A Happy Place to Shop

Sixteen years ago the only grocery store in Chester, PA closed. That was the bad news. The great news is that in 2013 the nation’s first nonprofit grocery store opened there: Fare & Square.

Fare & Square is unique, and not just because it thrives as a nonprofit in the brutal retail grocery business. The store’s Carrot Club members earn rewards through in-store promotions, program incentives and special values redeemable on future purchases. Fare & Square listens to its customers and stocks the food they say they want, like Latin American and Caribbean fruits and vegetables, and, as produce manager Nate Sumpter says, not much watercress, leeks or rutabagas. It offers seniors a 10 percent discount on Wednesdays.

Of course, lots of grocery stores do things like that. But it’s rare to find one that became an oasis in what was once a food desert. Or one that gives food away sometimes. Or is actually trying to change the way people eat.

“Good food for everybody” is the store’s mantra and in less than four years it has made a huge difference in Chester—and not just in the healthy food now available in the community. For example, Fare & Square employs approximately 50 people, three-quarters of whom come from Chester/Delaware County. There is a special membership benefit called Carrot Cash for people who need support in the form of extra money. At checkout, Fare & Square adds a percentage of the total purchase price to the Carrot Club member’s card for use toward any future purchase. The current Carrot Cash Benefits percentage is 7 percent.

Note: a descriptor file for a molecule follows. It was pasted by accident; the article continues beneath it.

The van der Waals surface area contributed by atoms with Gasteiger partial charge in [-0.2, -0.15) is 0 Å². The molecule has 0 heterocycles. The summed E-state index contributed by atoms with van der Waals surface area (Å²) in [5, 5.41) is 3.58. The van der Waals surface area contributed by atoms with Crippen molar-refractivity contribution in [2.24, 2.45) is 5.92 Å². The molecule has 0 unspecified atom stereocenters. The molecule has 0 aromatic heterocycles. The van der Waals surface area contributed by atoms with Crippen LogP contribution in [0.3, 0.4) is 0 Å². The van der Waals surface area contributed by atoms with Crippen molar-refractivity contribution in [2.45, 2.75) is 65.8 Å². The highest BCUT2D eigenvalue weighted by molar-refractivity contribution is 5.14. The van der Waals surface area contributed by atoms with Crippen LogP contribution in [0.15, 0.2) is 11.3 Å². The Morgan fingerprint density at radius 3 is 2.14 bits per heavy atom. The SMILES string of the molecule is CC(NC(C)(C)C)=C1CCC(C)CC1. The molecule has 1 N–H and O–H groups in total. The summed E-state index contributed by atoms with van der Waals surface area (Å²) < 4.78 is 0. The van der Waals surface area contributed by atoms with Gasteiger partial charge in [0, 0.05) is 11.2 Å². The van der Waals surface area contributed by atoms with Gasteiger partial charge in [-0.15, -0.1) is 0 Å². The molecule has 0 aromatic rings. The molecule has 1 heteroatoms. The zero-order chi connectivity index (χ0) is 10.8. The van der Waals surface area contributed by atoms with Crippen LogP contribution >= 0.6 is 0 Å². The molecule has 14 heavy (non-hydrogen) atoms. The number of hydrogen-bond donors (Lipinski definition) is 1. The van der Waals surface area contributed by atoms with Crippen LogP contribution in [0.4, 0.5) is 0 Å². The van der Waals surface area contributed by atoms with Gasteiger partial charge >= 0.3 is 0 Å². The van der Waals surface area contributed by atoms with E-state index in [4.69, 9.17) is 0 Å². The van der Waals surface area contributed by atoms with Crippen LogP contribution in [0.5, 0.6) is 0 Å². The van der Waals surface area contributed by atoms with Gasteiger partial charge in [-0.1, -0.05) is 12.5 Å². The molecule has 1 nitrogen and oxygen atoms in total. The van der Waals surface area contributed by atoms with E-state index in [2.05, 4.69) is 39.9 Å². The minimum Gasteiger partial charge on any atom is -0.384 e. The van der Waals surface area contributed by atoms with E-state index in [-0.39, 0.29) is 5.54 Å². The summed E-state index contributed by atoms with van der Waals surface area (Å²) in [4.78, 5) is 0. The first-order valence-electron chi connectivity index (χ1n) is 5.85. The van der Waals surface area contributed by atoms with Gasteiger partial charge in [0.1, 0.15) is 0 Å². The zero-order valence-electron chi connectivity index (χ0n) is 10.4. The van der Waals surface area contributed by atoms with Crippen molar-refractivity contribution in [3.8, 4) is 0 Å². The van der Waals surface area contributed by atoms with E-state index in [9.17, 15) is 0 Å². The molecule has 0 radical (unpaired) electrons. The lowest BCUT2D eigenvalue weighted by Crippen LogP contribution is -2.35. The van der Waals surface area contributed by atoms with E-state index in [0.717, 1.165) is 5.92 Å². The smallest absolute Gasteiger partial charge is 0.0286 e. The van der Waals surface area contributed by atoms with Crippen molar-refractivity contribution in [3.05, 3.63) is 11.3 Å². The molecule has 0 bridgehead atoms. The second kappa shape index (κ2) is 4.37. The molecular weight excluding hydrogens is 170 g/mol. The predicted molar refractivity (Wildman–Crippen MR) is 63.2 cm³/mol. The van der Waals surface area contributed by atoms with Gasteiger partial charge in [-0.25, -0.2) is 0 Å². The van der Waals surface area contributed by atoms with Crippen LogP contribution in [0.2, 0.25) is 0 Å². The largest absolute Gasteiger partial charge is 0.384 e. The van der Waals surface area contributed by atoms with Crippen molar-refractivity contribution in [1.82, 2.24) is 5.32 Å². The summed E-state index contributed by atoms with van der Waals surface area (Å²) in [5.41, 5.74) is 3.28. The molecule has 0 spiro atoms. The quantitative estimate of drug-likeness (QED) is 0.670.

Chester is a city of some 34,000, situated between Philadelphia, PA and Wilmington, DE. It has a 13 percent unemployment rate and more than 30 percent of its residents live below the poverty line. Before Fare & Square, more than half of its families were forced to travel too far for groceries, according to a Philabundance Community Survey.

Today, there’s “good food right around the corner,” as the store’s logo proclaims, with a focus on fresh produce, meats, dairy, seafood and frozen foods. Plus, the store’s philosophy and operating principles help stretch customers’ dollars so they get more for their money.

“It’s just a happy place to shop,” says retail veteran Mike Basher, VP Retail Operations. “The customers are always happy. Everyone kinda knows everyone. It just really feels good.”






Sources and acknowledgments: Philabundance.org; “Chester’s Nonprofit Food Market Tries to Square Mission with Bottom Line,” by Laura Benshoff; “Chester Supermarket, ‘Fare & Square’ Changing Lives in Community,” by Matt DeLucia, NBC10 News. Image credits (here and home page)—Fare & Square.

About the Lead Author

Leslie Stephen
Leslie Stephen is the editor of The Abundant Community book and website.

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